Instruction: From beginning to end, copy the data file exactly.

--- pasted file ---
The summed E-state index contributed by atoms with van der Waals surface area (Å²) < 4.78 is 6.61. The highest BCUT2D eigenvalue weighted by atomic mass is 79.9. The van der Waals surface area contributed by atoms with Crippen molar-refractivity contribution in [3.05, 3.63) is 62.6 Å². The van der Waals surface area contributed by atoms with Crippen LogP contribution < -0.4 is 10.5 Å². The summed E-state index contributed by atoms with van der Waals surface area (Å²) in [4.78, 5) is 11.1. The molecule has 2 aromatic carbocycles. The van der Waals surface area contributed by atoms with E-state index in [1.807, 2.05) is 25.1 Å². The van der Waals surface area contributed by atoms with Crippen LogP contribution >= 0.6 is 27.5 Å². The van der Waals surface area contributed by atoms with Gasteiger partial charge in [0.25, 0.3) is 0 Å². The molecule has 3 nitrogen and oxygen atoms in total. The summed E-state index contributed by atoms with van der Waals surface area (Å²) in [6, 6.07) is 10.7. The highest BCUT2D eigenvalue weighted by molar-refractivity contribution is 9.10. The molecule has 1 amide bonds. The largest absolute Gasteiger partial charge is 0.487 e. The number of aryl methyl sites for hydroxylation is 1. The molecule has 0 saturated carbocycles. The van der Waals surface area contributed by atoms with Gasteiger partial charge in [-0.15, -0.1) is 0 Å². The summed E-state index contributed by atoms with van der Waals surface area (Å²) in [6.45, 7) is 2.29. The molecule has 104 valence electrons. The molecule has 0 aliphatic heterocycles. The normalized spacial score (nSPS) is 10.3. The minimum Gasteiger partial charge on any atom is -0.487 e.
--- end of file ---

The summed E-state index contributed by atoms with van der Waals surface area (Å²) < 4.78 is 6.61. The highest BCUT2D eigenvalue weighted by atomic mass is 79.9. The van der Waals surface area contributed by atoms with Crippen molar-refractivity contribution in [3.05, 3.63) is 62.6 Å². The van der Waals surface area contributed by atoms with Crippen LogP contribution < -0.4 is 10.5 Å². The summed E-state index contributed by atoms with van der Waals surface area (Å²) in [4.78, 5) is 11.1. The molecule has 2 aromatic carbocycles. The van der Waals surface area contributed by atoms with E-state index in [1.807, 2.05) is 25.1 Å². The van der Waals surface area contributed by atoms with Crippen LogP contribution >= 0.6 is 27.5 Å². The van der Waals surface area contributed by atoms with Gasteiger partial charge in [0.25, 0.3) is 0 Å². The molecule has 3 nitrogen and oxygen atoms in total. The summed E-state index contributed by atoms with van der Waals surface area (Å²) in [6, 6.07) is 10.7. The highest BCUT2D eigenvalue weighted by molar-refractivity contribution is 9.10. The molecule has 1 amide bonds. The largest absolute Gasteiger partial charge is 0.487 e. The number of aryl methyl sites for hydroxylation is 1. The molecule has 0 saturated carbocycles. The van der Waals surface area contributed by atoms with Gasteiger partial charge in [-0.15, -0.1) is 0 Å². The summed E-state index contributed by atoms with van der Waals surface area (Å²) in [6.45, 7) is 2.29. The molecule has 104 valence electrons. The molecule has 0 aliphatic heterocycles. The normalized spacial score (nSPS) is 10.3. The minimum Gasteiger partial charge on any atom is -0.487 e.